Professional MMA made its return to Canada last night at Rise FC 6 in Victoria, B.C. after a one-plus year absence due to COVID-19.
Prior to Dwyer accepting the fight, Theodorou was having trouble finding a fellow Canadian to share the cage with him and he said he’s grateful and honoured to have shared the cage with Dwyer.
“It was an honour to fight Matt Dwyer. He’s a true veteran, a true badass, and the only person in Canada who would step up and fight me,” said Theodorou in his post-fight interview.
“He came here to win, not just to fight. It was an honour to step in the cage with him, but I already know that I’m one of the best in the world and I’m showing it each and every single time I’m getting back in the cage.”
It was more than just any regular fight for Theodorou, however, as he became the first fighter to be able to compete with a therapeutic use exemption for cannabis.
Theodorou said he’s had plenty of offers from bigger organizations since his UFC release, but felt it was important to continue his push against the stigma towards cannabis.
“I had the opportunity to fight in different leagues, great opponents, but I’m someone that likes to finish what he started, both in the cage and outside the cage,” said Theodorou.
“I wanted to make the history-making therapeutic use exemption, what I’ve been fighting so hard for inside the cage and out, not only for myself, but for other athletes.”
Kwiatkowski continues to roll
In the co-main event, Josh Kwiatkowski (now 5-2) was able to secure his fourth win in a row after a first round TKO stoppage of Blake Sigvaldason (now 3-3).
After fending off the takedown attempts of Sigvaldason, Kwiatkowski began landing multiple elbows on the feet, eventually dropping Sigvaldason and forcing the referee to step in after more elbows on the ground.
“The fight went fairly how I expected. I knew Blake was going to want to shoot sooner rather than later, but I had a feeling he was going to move around with me and feel it out a little more than he did,” said Kwiatkowski in an interview with MMA Empire.
“I knew that Toshido and Blake probably thought I had some holes in my wrestling and grappling game, and they never got to test that because they never got me down. I’ve been working on my takedown defence and my grappling lots and lots over this past year, so good luck to the next homie.”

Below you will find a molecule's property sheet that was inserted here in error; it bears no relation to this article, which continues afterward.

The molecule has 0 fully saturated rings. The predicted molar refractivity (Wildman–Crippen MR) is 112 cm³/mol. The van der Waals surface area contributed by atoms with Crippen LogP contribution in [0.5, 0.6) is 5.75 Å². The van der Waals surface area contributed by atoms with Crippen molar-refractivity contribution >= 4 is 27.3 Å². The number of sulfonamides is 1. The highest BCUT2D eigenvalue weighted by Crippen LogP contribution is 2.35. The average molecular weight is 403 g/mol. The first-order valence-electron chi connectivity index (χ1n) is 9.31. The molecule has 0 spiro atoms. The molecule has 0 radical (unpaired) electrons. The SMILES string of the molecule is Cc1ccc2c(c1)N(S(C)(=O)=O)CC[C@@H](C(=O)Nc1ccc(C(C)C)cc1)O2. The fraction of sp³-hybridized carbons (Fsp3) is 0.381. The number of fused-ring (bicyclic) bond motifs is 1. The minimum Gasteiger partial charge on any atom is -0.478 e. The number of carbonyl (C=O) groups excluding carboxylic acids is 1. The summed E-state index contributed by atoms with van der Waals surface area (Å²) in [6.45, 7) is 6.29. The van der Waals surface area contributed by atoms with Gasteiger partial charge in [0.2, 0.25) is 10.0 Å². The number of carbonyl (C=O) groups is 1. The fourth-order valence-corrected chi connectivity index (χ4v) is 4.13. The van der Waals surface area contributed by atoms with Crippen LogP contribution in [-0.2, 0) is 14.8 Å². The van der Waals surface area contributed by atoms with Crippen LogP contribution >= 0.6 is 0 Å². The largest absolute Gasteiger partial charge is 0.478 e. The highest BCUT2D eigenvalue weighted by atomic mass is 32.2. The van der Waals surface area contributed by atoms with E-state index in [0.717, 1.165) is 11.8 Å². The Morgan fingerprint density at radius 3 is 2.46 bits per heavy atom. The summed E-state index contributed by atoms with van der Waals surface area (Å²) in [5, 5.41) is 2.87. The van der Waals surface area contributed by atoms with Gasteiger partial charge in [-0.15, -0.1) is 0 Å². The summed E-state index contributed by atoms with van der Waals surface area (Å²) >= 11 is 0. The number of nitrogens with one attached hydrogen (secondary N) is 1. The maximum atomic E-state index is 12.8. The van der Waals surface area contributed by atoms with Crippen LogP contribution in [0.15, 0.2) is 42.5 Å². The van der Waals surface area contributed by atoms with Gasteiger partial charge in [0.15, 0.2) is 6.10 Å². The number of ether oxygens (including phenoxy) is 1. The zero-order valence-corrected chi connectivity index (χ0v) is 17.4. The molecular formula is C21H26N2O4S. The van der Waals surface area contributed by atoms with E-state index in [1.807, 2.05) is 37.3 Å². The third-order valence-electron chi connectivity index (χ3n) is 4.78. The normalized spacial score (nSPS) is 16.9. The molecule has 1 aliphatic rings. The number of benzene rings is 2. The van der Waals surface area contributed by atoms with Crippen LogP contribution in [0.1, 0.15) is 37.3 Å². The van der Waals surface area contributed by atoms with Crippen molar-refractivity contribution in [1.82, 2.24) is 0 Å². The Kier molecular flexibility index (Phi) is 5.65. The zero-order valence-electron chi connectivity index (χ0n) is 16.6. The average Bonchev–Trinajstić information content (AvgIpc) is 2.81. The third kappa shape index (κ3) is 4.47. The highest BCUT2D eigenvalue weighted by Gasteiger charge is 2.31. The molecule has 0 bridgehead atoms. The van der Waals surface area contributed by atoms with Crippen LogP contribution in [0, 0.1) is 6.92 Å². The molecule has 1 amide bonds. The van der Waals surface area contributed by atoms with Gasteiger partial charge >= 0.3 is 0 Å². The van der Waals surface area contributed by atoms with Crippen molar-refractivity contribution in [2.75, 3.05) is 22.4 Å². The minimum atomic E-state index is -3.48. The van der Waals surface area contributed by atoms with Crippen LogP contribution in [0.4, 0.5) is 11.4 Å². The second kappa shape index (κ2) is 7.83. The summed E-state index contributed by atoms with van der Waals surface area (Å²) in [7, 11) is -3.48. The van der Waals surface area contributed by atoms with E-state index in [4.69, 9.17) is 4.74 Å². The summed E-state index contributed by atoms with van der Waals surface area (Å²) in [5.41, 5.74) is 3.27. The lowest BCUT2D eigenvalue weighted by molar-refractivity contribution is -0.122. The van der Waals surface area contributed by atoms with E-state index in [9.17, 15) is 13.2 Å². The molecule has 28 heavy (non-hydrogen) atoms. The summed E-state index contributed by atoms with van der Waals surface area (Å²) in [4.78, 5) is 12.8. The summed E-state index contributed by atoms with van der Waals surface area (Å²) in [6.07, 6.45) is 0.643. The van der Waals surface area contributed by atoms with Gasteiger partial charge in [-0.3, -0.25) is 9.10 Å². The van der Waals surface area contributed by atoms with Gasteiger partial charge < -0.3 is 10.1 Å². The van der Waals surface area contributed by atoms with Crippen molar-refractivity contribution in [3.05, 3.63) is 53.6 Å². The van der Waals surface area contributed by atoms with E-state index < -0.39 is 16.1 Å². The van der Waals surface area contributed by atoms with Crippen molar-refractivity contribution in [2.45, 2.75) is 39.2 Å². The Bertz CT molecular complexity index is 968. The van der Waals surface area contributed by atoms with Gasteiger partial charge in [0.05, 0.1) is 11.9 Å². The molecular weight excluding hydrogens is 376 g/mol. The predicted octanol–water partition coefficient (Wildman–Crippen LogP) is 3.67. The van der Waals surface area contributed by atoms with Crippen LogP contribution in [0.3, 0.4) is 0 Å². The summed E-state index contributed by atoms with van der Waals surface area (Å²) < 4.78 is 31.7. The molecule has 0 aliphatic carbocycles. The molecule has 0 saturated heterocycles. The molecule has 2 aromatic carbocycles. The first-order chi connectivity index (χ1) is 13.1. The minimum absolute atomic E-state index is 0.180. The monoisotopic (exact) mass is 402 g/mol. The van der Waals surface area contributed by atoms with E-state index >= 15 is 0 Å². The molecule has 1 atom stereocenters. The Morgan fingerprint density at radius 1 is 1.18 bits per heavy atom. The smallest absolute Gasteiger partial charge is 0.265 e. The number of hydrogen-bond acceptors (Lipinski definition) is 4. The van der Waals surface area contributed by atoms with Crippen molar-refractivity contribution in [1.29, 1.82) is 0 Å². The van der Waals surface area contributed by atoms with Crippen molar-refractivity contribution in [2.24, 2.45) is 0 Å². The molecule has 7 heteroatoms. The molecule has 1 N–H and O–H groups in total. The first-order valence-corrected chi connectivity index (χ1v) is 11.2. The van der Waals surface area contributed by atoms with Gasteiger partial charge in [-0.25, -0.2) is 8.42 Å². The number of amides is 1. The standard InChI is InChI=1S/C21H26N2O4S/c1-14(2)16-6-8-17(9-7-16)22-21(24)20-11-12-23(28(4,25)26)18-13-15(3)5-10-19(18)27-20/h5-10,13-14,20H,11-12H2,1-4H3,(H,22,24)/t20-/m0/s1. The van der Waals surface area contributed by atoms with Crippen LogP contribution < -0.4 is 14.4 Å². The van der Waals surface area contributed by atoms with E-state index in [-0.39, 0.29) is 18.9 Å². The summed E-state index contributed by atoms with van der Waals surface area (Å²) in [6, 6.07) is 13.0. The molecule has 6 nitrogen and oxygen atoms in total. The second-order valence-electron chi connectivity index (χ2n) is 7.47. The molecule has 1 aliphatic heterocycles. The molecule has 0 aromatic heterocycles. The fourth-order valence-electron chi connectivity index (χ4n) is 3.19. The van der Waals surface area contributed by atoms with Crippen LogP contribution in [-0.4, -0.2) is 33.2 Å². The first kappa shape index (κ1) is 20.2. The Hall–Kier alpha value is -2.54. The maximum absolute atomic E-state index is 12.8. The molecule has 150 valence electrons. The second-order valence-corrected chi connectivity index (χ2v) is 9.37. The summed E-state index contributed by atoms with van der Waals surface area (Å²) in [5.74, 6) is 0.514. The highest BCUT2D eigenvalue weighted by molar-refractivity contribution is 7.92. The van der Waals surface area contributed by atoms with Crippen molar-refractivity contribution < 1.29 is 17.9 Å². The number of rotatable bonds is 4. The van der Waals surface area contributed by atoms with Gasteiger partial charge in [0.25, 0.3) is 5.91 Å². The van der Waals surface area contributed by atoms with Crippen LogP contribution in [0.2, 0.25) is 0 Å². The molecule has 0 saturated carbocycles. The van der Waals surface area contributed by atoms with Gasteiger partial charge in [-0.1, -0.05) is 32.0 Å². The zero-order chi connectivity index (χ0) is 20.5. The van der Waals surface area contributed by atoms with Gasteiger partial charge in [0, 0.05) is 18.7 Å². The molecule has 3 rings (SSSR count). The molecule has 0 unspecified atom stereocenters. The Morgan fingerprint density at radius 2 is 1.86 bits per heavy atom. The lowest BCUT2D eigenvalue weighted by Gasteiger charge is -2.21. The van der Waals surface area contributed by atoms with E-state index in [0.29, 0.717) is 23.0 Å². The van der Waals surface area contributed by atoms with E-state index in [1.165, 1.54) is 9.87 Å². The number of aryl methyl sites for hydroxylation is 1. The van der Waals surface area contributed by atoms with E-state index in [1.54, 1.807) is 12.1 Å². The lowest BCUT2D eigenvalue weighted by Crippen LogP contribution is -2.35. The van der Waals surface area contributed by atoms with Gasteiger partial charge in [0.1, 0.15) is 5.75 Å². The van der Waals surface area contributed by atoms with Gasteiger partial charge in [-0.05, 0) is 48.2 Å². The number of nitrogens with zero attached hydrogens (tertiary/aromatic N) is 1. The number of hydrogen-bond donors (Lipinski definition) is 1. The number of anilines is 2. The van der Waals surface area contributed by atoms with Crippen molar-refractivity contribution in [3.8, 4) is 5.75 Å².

Now sitting at 5-2 and holding that four-fight win and finish streak, Kwiatkowski has likely set himself up with a matchup with another rising featherweight prospect.
Kwiatkowski said there’s only one name on his mind right now for who he wants to share the cage with next, and that’s Lucas Neufeld.
“Please fight gods, please give me some good news. Let us fight already, god damnit. He wants to fight me, I want to fight him, he’s tough as f**k, I’m tough as f**k, so let’s go,” said Kwiatkowski.
“I think Lucas is a good kid and one of the better prospects around. Other than me, he’s the next big thing for a short white guy in Canada for fighting, and I want to prove to people I can finish him.”
McCumber savage in pro debut
In the opening bout of the evening, Russ McCumber (now 1-0) had a professional debut to remember, scoring the second round TKO victory over fellow debuting professional Isaiah Metituk (now 0-1).
After a back and forth first round, McCumber was able to land two solid knees in the clinch, which opened up a massive cut between Metituk’s eyes and forced the referee to call an end to the action, per the doctor’s advice.
“I felt like I just kneed a wall or something. It was just so solid, and I thought okay, yeah that did some damage,” said McCumber in an interview with MMA Empire.
“I got a good glimpse of his face and there was just a massive gash between his eyes, and I knew there was no way it was continuing on.”
It was a long journey for McCumber to making his professional debut, who had his first amateur fight way back in 2010.
McCumber said it felt great to finally realize a dream he’s had since he was a teenager, even more so considering it felt like it may never happen for him.
“I’ve almost been emotional the past couple days because this is something I’ve been working towards since I was 15, so for 14 years this is something I’ve kind of been dreaming about,” said McCumber.
“Once the opportunity came, it was kind of overwhelming because I was trying to go pro after my last fight in Feb. 2020, but then of course the whole world shut down. It felt like it was just something that was never going to happen.”
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